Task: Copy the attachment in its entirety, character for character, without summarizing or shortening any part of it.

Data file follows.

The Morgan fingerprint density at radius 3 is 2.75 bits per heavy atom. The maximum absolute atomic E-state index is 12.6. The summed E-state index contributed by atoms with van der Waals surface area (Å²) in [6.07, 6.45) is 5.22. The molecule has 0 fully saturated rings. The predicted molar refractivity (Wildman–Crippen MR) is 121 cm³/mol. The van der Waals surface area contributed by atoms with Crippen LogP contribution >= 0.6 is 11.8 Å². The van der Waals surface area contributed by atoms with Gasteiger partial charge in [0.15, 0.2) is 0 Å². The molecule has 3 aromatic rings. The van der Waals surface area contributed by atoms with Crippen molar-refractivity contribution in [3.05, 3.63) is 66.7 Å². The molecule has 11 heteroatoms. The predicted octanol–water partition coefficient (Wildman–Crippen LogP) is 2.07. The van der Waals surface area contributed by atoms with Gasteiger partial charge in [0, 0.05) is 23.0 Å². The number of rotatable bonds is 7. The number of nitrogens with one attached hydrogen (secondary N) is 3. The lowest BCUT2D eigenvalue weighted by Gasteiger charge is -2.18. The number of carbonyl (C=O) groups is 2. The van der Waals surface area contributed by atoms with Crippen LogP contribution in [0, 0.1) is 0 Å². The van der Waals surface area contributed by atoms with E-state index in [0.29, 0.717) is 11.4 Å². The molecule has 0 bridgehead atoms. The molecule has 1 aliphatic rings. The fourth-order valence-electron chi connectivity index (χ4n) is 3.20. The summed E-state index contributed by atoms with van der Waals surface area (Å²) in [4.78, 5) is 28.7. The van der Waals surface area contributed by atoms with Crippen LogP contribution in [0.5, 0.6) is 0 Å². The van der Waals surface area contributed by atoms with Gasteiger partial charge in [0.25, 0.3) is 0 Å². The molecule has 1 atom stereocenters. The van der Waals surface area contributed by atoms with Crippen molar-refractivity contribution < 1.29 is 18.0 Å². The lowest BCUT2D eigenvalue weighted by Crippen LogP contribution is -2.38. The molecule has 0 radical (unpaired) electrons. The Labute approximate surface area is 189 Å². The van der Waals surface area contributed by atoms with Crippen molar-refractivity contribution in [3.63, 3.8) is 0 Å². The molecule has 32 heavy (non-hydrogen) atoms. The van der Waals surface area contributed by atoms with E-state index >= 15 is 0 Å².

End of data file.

The Morgan fingerprint density at radius 3 is 2.75 bits per heavy atom. The maximum absolute atomic E-state index is 12.6. The summed E-state index contributed by atoms with van der Waals surface area (Å²) in [6.07, 6.45) is 5.22. The molecule has 0 fully saturated rings. The predicted molar refractivity (Wildman–Crippen MR) is 121 cm³/mol. The van der Waals surface area contributed by atoms with Crippen LogP contribution >= 0.6 is 11.8 Å². The van der Waals surface area contributed by atoms with Gasteiger partial charge in [0.15, 0.2) is 0 Å². The molecule has 3 aromatic rings. The van der Waals surface area contributed by atoms with Crippen molar-refractivity contribution in [3.05, 3.63) is 66.7 Å². The molecule has 11 heteroatoms. The predicted octanol–water partition coefficient (Wildman–Crippen LogP) is 2.07. The van der Waals surface area contributed by atoms with Gasteiger partial charge in [0, 0.05) is 23.0 Å². The number of rotatable bonds is 7. The number of nitrogens with one attached hydrogen (secondary N) is 3. The lowest BCUT2D eigenvalue weighted by Gasteiger charge is -2.18. The number of carbonyl (C=O) groups is 2. The van der Waals surface area contributed by atoms with Crippen LogP contribution in [0, 0.1) is 0 Å². The van der Waals surface area contributed by atoms with E-state index in [0.29, 0.717) is 11.4 Å². The molecule has 0 bridgehead atoms. The molecule has 1 aliphatic rings. The fourth-order valence-electron chi connectivity index (χ4n) is 3.20. The summed E-state index contributed by atoms with van der Waals surface area (Å²) in [4.78, 5) is 28.7. The van der Waals surface area contributed by atoms with Crippen LogP contribution in [0.5, 0.6) is 0 Å². The van der Waals surface area contributed by atoms with Gasteiger partial charge in [0.25, 0.3) is 0 Å². The molecule has 1 atom stereocenters. The van der Waals surface area contributed by atoms with Crippen molar-refractivity contribution < 1.29 is 18.0 Å². The lowest BCUT2D eigenvalue weighted by Crippen LogP contribution is -2.38. The molecule has 0 radical (unpaired) electrons. The Labute approximate surface area is 189 Å². The van der Waals surface area contributed by atoms with Crippen molar-refractivity contribution in [3.63, 3.8) is 0 Å². The molecule has 32 heavy (non-hydrogen) atoms. The van der Waals surface area contributed by atoms with E-state index >= 15 is 0 Å².